There's one false idol that I fall for again and again... the imagery and the myth of the beautiful corpse. Let me explain. You read something and the words are so beautiful and they paint a picture that seems to capture everything you didn't even know you felt, sentiments like newly discovered colours, words you want to cover your skin with. A written portrait, maybe, of something completely mundane in an unexpected medium, or else something grand and sweeping about everything and nothing. I'm a pretentious fuck, I'm under no illusion and I won't attempt to deny it. But to give context (I don't want to add to the title of 'pretentious fuck' with 'patronising fuck' so bear with me), I think it's like a lot of people seem to get when they put on Capital FM- I think it's a more pretentious form of the compulsion to post Taylor Swift or Rihanna lyrics as a facebook status.
The type of words I fall for are almost always laced with something somewhat melancholy, I suppose it's no coincidence that those are the words I connect with. And at the end, there's always the realisation, then evidenced, that whoever wrote such beauty must have suffered. I'm not sure why, but it's almost always the case. I don't know whether beauty in this form is synonymous with suffering, but throughout literary history and, I suppose, art history, too (although art is not something I'm even going to pretend to know anything about. I can't even colour in the lines, which I'd like to pretend is due to a rebellious streak, but is in fact due to me being a bit crap at everything), the people creating such beauty as I'm writing about, are usually those who are suffering or who have suffered- the line at which it passes is a necessary blur in perpetuating the myth- usually at the mercy of a chemical imbalance; some sort of mental distress or other. And so this kind of suffering, addiction and compulsion and so forth, is suddenly ascribed value and everything is upside down. What was before a simple fight for better, to BE better and to GET better, becomes an argument between a melancholic beauty, an inexplicably arrogant idea of the world's glory only being realised by those suffering; and the world of the rest- the world of the grey. Simply, to not fight becomes a very real option.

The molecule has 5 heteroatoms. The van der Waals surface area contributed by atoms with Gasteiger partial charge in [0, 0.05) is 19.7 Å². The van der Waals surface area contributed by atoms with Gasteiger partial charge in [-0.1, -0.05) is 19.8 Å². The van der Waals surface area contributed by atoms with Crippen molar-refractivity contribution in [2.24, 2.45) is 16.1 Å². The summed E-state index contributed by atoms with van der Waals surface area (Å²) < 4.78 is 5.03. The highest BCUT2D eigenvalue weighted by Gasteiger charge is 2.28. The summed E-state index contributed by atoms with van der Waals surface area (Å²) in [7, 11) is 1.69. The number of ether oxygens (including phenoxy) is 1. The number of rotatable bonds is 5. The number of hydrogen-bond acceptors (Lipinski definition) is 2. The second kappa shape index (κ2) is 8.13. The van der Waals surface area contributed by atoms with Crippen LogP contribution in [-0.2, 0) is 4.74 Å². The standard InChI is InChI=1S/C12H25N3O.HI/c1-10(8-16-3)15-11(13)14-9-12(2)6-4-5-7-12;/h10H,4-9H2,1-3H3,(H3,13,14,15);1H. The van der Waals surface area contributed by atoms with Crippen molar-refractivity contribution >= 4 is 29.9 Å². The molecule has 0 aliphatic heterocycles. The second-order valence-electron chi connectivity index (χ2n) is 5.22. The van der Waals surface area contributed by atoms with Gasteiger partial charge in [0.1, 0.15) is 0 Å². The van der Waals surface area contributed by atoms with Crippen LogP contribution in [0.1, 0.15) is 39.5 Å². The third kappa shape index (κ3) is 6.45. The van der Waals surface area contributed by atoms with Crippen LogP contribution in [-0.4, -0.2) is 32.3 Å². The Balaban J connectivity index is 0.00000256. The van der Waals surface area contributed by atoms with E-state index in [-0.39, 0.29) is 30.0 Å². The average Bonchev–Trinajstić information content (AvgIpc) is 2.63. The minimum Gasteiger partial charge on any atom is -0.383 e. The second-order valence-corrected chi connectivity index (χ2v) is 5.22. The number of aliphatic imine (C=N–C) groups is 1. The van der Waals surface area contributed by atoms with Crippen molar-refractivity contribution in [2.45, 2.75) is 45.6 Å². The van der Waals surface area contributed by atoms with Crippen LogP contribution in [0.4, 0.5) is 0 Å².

Of course, it can't end well, it's not a fight that can ever be worn when put into those terms. You fight, you enter the grey. Theoretically, you could dance for so long in the melancholy, churning out beauty at the sacrifice of all that makes you human and then enter the grey later on, but that relies on a control akin to asking the tides to change. Or you become a martyr to the cause, a superior to those who chose not to suffer- a beautiful corpse unmarred by mediocrity.
But no, wait. This is the myth, the illusion, the falsity of the idol. Not all suffering produces beauty. In fact, from experience, all suffering produces in the moment is, well, suffering. The darkest days have no words and absolutely no beauty; any possible creativity comes later, after the fight, with hindsight, where the expected grey world becomes brighter than anything the suffering offered. But this is the danger of the myth and where I often fall- when the dark seems all encompassing, the credibility of a world where to suffer is to bring colour can't be brought into refute, for fear of exposing the lie. There are the times when to fight is harder than to accept the fate of the mythical beautiful corpse. When the superiority of the suffering ideal is needed to feed the self that is starved of worth.
Perhaps you thought this was obvious, but let me say it anyway... there is NO beauty in becoming a martyr to the cause of beauty. In any form, whatever beauty may have been amassed is automatically annulled by the loss of the most beautiful thing- life. Whether it's a temporary loss due to the suffering, or a permanent loss to becoming a 'beautiful corpse' (put now in inverted commas because I think I've disproved the notion), there can be no beauty. There's no glamour, no poetry, in any of it.